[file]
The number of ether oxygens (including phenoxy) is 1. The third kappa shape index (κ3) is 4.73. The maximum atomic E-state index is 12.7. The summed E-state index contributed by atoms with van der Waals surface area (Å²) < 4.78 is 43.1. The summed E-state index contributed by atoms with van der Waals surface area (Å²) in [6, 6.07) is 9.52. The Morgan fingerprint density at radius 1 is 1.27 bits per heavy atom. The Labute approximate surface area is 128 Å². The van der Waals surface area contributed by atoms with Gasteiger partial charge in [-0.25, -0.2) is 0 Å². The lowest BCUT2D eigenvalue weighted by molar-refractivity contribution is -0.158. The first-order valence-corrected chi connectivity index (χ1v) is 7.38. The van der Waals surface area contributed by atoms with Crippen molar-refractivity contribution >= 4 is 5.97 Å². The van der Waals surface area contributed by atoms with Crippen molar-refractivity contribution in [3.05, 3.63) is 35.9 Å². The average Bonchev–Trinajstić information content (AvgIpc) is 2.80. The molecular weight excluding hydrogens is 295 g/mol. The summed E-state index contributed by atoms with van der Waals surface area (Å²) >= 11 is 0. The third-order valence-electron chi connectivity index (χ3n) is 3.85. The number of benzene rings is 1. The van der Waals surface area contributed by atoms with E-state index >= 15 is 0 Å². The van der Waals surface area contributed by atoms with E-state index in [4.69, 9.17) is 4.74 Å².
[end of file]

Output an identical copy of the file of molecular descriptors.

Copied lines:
The number of ether oxygens (including phenoxy) is 1. The third kappa shape index (κ3) is 4.73. The maximum atomic E-state index is 12.7. The summed E-state index contributed by atoms with van der Waals surface area (Å²) < 4.78 is 43.1. The summed E-state index contributed by atoms with van der Waals surface area (Å²) in [6, 6.07) is 9.52. The Morgan fingerprint density at radius 1 is 1.27 bits per heavy atom. The Labute approximate surface area is 128 Å². The van der Waals surface area contributed by atoms with Gasteiger partial charge in [-0.25, -0.2) is 0 Å². The lowest BCUT2D eigenvalue weighted by molar-refractivity contribution is -0.158. The first-order valence-corrected chi connectivity index (χ1v) is 7.38. The van der Waals surface area contributed by atoms with Crippen molar-refractivity contribution >= 4 is 5.97 Å². The van der Waals surface area contributed by atoms with Crippen molar-refractivity contribution in [3.05, 3.63) is 35.9 Å². The average Bonchev–Trinajstić information content (AvgIpc) is 2.80. The molecular weight excluding hydrogens is 295 g/mol. The summed E-state index contributed by atoms with van der Waals surface area (Å²) >= 11 is 0. The third-order valence-electron chi connectivity index (χ3n) is 3.85. The number of benzene rings is 1. The van der Waals surface area contributed by atoms with E-state index >= 15 is 0 Å². The van der Waals surface area contributed by atoms with E-state index in [4.69, 9.17) is 4.74 Å².